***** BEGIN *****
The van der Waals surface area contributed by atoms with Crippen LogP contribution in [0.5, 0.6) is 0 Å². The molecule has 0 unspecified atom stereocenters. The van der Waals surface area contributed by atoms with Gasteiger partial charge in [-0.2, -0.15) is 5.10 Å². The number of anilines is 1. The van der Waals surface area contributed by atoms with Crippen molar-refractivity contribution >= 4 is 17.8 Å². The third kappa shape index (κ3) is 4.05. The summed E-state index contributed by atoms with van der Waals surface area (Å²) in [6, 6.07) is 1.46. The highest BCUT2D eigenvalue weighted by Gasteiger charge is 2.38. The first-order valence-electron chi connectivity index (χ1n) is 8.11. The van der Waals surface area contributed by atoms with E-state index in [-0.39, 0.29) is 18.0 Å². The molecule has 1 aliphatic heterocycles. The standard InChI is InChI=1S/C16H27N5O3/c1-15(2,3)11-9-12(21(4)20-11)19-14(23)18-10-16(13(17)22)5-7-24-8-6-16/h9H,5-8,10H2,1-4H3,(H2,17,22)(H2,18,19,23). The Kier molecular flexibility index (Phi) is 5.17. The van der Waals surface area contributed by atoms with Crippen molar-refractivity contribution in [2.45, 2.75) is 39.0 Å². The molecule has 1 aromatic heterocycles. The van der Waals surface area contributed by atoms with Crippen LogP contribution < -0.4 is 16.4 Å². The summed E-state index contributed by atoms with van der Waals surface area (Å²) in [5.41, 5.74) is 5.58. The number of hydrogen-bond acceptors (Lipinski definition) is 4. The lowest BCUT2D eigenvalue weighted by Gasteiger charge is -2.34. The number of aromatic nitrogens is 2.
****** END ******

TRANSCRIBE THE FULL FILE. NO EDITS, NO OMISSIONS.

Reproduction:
The van der Waals surface area contributed by atoms with Crippen LogP contribution in [0.5, 0.6) is 0 Å². The molecule has 0 unspecified atom stereocenters. The van der Waals surface area contributed by atoms with Gasteiger partial charge in [-0.2, -0.15) is 5.10 Å². The number of anilines is 1. The van der Waals surface area contributed by atoms with Crippen molar-refractivity contribution >= 4 is 17.8 Å². The third kappa shape index (κ3) is 4.05. The summed E-state index contributed by atoms with van der Waals surface area (Å²) in [6, 6.07) is 1.46. The highest BCUT2D eigenvalue weighted by Gasteiger charge is 2.38. The first-order valence-electron chi connectivity index (χ1n) is 8.11. The van der Waals surface area contributed by atoms with E-state index in [-0.39, 0.29) is 18.0 Å². The molecule has 1 aliphatic heterocycles. The standard InChI is InChI=1S/C16H27N5O3/c1-15(2,3)11-9-12(21(4)20-11)19-14(23)18-10-16(13(17)22)5-7-24-8-6-16/h9H,5-8,10H2,1-4H3,(H2,17,22)(H2,18,19,23). The Kier molecular flexibility index (Phi) is 5.17. The van der Waals surface area contributed by atoms with Crippen molar-refractivity contribution in [2.45, 2.75) is 39.0 Å². The molecule has 1 aromatic heterocycles. The van der Waals surface area contributed by atoms with Crippen LogP contribution < -0.4 is 16.4 Å². The summed E-state index contributed by atoms with van der Waals surface area (Å²) in [5.41, 5.74) is 5.58. The number of hydrogen-bond acceptors (Lipinski definition) is 4. The lowest BCUT2D eigenvalue weighted by Gasteiger charge is -2.34. The number of aromatic nitrogens is 2.